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Socioeconomic-Related Inequalities in Dental Care Utilization in Northwestern Iran

Authors Rezaei S, Pulok MH, Zahirian Moghadam T, Zandian H

Received 10 March 2020

Accepted for publication 17 April 2020

Published 28 April 2020 Volume 2020:12 Pages 181—189


Checked for plagiarism Yes

Review by Single-blind

Peer reviewer comments 2

Editor who approved publication: Professor Christopher E. Okunseri

Satar Rezaei,1 Mohammad Habibullah Pulok,2 Telma Zahirian Moghadam,3 Hamed Zandian3

1Research Center for Environmental Determinants of Health, Health Institute, Kermanshah University of Medical Sciences, Kermanshah, Iran; 2Nova Scotia Health Authority, Halifax, Nova Scotia, Canada; 3Social Determinants of Health Research Center, Ardabil University of Medical Sciences, Ardabil, Iran

Correspondence: Hamed Zandian
Social Determinants of Health Research Center, Ardabil University of Medical Sciences, Ardabil, Iran
Tel +98 4533513775

Introduction: There have been multiple studies on socioeconomic-related inequalities in the use of dental services in Iran, but the evidence is still limited. This study measured inequality in dental care utilization by socioeconomic status and examined factors explaining this inequality among households in Ardabil, Iran in 2019.
Methods: A total of 436 household heads participated in this cross-sectional study. Using a validated questionnaire, face-to-face interviews were conducted to collect data on dental care utilization, unmet needs, sociodemographic characteristics, economic status, health insurance, and oral health status of the participants. We used the concentration curve and relative concentration index (RCI) to visualize and quantify the level of inequality in dental care utilization by income. Regression-based decomposition was also applied to understand the causes of inequality.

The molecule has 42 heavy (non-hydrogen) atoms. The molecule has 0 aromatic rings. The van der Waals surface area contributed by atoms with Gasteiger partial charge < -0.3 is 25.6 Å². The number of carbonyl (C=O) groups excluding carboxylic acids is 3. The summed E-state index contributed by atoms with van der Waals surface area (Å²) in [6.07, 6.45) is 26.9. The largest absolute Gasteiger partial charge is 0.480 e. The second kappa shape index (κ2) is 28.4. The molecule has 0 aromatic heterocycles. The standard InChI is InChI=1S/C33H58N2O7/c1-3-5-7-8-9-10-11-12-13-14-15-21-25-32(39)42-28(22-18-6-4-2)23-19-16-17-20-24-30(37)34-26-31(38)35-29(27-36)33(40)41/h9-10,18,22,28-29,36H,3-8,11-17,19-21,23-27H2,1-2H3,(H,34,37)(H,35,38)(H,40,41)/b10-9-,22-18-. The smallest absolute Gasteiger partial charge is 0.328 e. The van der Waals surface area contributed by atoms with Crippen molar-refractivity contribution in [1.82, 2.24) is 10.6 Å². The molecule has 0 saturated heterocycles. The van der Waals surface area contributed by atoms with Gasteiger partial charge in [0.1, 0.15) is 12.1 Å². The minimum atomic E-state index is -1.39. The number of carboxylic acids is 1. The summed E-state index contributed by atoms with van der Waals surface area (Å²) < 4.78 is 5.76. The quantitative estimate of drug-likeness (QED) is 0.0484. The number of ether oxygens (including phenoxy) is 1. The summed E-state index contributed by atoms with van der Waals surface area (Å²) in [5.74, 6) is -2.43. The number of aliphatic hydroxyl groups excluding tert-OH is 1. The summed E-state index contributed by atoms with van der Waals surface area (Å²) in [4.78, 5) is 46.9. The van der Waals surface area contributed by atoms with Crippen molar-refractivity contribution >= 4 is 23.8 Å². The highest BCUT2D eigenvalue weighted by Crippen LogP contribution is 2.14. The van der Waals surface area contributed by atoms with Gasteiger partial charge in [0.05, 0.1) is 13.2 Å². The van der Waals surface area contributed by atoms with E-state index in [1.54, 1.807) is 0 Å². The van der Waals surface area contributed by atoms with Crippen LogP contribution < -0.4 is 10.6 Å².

Results: About 59.2% (95% CI 54.4%– 63.7%) and 14.7% (95% CI 11.6%– 18.4%) of participants had visited a dentist for dental treatment in the previous 12 months and for 6-month dental checkups, respectively. The RCI for the probability of visiting a dentist in the last 12 months was 0.243 (95% CI 0.140– 0.346). This suggests that dental care utilization was more concentrated among the rich. The RCI for unmet dental care needs was negative, which indicates more prevalence among the poor. Monthly household income (20.9%), self-rated oral health (6.9%), regular brushing (3.2%), and dental health insurance (2.5%) were the main factors in socioeconomic inequality in dental care utilization.
Conclusion: This study reveals that dental care–service utilization did not match the need for dental care, due to differences in socioeconomic status in Ardabil, Iran. Policies could be implemented to increase the coverage of dental care services among socioeconomically disadvantaged groups to tackle socioeconomic-related inequality in dental care utilization.

Keywords: dental care utilization, socioeconomic status, inequality, decomposition

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